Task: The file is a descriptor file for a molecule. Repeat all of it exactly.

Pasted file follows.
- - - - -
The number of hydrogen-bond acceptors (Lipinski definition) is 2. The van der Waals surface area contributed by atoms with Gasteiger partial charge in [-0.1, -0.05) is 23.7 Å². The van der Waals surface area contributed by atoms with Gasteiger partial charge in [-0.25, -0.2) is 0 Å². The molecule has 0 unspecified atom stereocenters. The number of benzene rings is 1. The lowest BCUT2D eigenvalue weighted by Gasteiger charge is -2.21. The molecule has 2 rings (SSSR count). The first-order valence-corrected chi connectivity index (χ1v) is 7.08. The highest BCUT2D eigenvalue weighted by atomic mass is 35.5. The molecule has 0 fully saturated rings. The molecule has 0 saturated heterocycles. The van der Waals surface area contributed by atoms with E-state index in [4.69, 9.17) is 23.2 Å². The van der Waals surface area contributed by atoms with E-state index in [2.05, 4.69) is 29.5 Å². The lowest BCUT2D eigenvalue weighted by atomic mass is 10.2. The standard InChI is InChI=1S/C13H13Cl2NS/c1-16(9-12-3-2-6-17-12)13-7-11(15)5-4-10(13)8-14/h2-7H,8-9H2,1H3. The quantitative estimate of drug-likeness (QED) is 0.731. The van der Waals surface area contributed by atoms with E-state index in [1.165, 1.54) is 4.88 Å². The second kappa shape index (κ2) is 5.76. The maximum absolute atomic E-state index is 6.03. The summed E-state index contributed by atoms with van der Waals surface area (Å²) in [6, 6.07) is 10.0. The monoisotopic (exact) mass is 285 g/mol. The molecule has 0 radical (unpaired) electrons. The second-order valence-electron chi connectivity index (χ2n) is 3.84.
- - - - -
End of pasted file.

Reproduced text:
The number of hydrogen-bond acceptors (Lipinski definition) is 2. The van der Waals surface area contributed by atoms with Gasteiger partial charge in [-0.1, -0.05) is 23.7 Å². The van der Waals surface area contributed by atoms with Gasteiger partial charge in [-0.25, -0.2) is 0 Å². The molecule has 0 unspecified atom stereocenters. The number of benzene rings is 1. The lowest BCUT2D eigenvalue weighted by Gasteiger charge is -2.21. The molecule has 2 rings (SSSR count). The first-order valence-corrected chi connectivity index (χ1v) is 7.08. The highest BCUT2D eigenvalue weighted by atomic mass is 35.5. The molecule has 0 fully saturated rings. The molecule has 0 saturated heterocycles. The van der Waals surface area contributed by atoms with E-state index in [4.69, 9.17) is 23.2 Å². The van der Waals surface area contributed by atoms with E-state index in [2.05, 4.69) is 29.5 Å². The lowest BCUT2D eigenvalue weighted by atomic mass is 10.2. The standard InChI is InChI=1S/C13H13Cl2NS/c1-16(9-12-3-2-6-17-12)13-7-11(15)5-4-10(13)8-14/h2-7H,8-9H2,1H3. The quantitative estimate of drug-likeness (QED) is 0.731. The van der Waals surface area contributed by atoms with E-state index in [1.165, 1.54) is 4.88 Å². The second kappa shape index (κ2) is 5.76. The maximum absolute atomic E-state index is 6.03. The summed E-state index contributed by atoms with van der Waals surface area (Å²) in [6, 6.07) is 10.0. The monoisotopic (exact) mass is 285 g/mol. The molecule has 0 radical (unpaired) electrons. The second-order valence-electron chi connectivity index (χ2n) is 3.84.